Carroll wins the Franke award; Tracking project wins award
We spent a good part of last week at the Management of Change conference, held this year in Richmond, Va., and sponsored by the American Council for Technology and the Industry Advisory Council.
Carroll wins the Franke award
Kevin Carroll started his career in government as a contracting officer and over the past 30 years rose in prominence to lead multibillion-dollar programs that supply the Army with most of its hardware and software needs.
Carroll, the Army’s program executive officer in the Program Executive Office for Enterprise Information Systems, learned the value of communication, collaboration and keeping a strong sense of humor throughout his career. And for his efforts and overall effect on government, ACT and IACT honored Carroll with the 2007 John J. Franke Award for public service, which was handed out at the Management of Change conference.
“He is an outstanding leader working for our men and women in the armed forces,” said David Wennergren, Defense Department deputy chief information officer and the 2006 recipient of the Franke award. “He has had a positive impact on people throughout government. People said he leads by example, gives freedom to his people to manage and is a consensus builder.”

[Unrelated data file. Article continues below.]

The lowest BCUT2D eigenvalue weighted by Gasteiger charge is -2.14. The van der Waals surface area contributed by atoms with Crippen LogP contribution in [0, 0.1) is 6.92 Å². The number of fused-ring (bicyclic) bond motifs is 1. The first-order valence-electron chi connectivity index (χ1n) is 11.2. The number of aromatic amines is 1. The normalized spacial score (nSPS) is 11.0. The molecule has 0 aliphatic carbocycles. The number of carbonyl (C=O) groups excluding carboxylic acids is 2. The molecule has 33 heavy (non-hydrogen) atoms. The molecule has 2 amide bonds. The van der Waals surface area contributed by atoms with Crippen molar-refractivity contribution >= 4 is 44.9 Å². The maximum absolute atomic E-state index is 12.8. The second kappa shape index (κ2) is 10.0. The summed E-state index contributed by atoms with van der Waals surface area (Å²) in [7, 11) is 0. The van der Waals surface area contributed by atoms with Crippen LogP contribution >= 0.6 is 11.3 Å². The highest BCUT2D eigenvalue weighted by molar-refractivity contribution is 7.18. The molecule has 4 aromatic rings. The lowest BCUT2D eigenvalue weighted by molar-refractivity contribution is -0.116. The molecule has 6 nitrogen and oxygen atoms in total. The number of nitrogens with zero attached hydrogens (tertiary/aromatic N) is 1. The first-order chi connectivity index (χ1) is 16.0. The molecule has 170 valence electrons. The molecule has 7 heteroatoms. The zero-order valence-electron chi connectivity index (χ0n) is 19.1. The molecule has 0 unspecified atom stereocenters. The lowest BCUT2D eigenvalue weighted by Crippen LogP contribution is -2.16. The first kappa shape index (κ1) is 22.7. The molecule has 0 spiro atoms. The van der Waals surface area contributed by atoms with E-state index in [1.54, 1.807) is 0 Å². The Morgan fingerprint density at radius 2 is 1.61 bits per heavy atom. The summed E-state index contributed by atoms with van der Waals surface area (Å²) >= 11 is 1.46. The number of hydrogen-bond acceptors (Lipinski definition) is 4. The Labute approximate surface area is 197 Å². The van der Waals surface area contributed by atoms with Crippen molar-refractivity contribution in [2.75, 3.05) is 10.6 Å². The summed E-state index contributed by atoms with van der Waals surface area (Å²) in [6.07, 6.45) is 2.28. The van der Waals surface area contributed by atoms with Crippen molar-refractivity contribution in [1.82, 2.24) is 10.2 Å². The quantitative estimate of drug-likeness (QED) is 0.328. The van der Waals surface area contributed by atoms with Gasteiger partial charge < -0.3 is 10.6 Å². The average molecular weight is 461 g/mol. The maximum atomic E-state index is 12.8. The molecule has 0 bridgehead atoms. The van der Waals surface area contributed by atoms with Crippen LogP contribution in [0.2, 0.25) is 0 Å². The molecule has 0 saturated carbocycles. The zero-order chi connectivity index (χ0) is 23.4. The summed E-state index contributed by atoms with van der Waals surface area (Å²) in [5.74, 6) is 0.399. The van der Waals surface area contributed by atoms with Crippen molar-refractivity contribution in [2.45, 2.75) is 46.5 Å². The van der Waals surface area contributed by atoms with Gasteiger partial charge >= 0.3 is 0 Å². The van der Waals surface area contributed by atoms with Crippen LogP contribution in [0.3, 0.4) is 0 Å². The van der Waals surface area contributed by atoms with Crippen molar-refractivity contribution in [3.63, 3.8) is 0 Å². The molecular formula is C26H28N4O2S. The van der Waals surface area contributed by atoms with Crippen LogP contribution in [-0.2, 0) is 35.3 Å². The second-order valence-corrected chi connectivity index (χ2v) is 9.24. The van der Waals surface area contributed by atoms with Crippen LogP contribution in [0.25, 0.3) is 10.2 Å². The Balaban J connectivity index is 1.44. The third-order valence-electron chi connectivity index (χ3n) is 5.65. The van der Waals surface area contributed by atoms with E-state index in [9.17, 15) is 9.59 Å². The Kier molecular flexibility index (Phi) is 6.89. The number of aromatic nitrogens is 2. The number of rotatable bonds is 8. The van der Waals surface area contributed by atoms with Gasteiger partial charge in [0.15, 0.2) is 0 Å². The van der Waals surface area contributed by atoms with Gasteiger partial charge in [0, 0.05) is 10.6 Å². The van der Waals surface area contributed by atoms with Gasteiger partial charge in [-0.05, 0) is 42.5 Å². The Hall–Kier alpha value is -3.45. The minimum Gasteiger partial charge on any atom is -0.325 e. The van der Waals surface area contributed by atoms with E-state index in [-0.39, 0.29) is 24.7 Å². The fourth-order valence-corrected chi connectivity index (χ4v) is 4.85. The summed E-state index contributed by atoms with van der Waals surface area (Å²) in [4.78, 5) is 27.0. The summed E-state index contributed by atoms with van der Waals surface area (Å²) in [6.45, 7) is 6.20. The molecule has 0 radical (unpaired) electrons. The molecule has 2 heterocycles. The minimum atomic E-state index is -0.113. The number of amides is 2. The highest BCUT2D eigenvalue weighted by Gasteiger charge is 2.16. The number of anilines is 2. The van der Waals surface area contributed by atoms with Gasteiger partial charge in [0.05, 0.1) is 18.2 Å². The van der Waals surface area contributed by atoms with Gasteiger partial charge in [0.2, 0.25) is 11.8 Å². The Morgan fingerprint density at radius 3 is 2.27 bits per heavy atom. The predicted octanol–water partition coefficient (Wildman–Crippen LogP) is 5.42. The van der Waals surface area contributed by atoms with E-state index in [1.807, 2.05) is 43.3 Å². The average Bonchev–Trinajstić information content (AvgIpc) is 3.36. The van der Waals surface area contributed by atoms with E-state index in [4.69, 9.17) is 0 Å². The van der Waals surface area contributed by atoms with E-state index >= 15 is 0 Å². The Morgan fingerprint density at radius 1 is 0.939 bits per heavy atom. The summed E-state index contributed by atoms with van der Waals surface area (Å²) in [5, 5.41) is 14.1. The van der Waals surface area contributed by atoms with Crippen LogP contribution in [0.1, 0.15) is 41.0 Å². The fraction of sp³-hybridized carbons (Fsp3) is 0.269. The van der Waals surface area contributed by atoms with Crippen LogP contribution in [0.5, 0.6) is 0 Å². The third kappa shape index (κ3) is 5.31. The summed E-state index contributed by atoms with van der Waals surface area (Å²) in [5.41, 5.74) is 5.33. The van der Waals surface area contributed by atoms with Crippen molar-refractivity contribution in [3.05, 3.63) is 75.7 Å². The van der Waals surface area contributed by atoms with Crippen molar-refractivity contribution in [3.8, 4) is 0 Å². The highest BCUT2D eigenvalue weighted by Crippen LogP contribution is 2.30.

The Franke award has been given annually since 1999 to recognize outstanding leadership contributions to government. Winners are senior government officials with 15 to 20 years of service who typically have been spokesmen for leading information technology issues. The award is named after the late John J. Franke, who was director of the Federal Quality Institute at the Agriculture Department and a longtime president of ACT. Each year, the award recipient is selected by a committee of previous awardees.
Carroll, the co-chairman of the MOC conference, said he was surprised by the honor.
“ACT/IAC has been like home for me,” he said. “This is the organization that I belong to that I’m proud to have a strong bond with. I am honored in front of all my friends and colleagues.”
Tracking project wins award
Paul Allred and his staff at the U.S. Military Surface Deployment and Distribution Command and Transportation Engineering Agency were told that building a real-time global asset tracking system couldn’t be done. So they did it anyway.
Allred spent about $40,000 in 1999 and hired GeoDecisions to test his group’s theory on 400 miles of road. Finding success in the pilot test, Allred, the program’s manager, and his staff expanded and improved the system, known as the Intelligent Road/Rail Information Server (IRRIS). The system will be the common operating picture for U.S. Transportation Command. Other agencies are also using it.
For the group’s success, innovation and ability to share their technology with others, IRRIS received one of the 2007 Intergovernmental Solutions Awards presented June 4 at the 27th annual Management of Change conference.
IRRIS was one of eight projects to receive Intergovernmental Solutions Awards.
IAC and ACT honor projects that use technology to deliver results, collaborate among all sectors of government, change the organizational business processes, save money or time, and be a model for others.
IRRIS had about 150 data layers that include all roads, ports and railroads, and provide real-time weather and traffic information to the military. The system also allows users to track their shipments worldwide.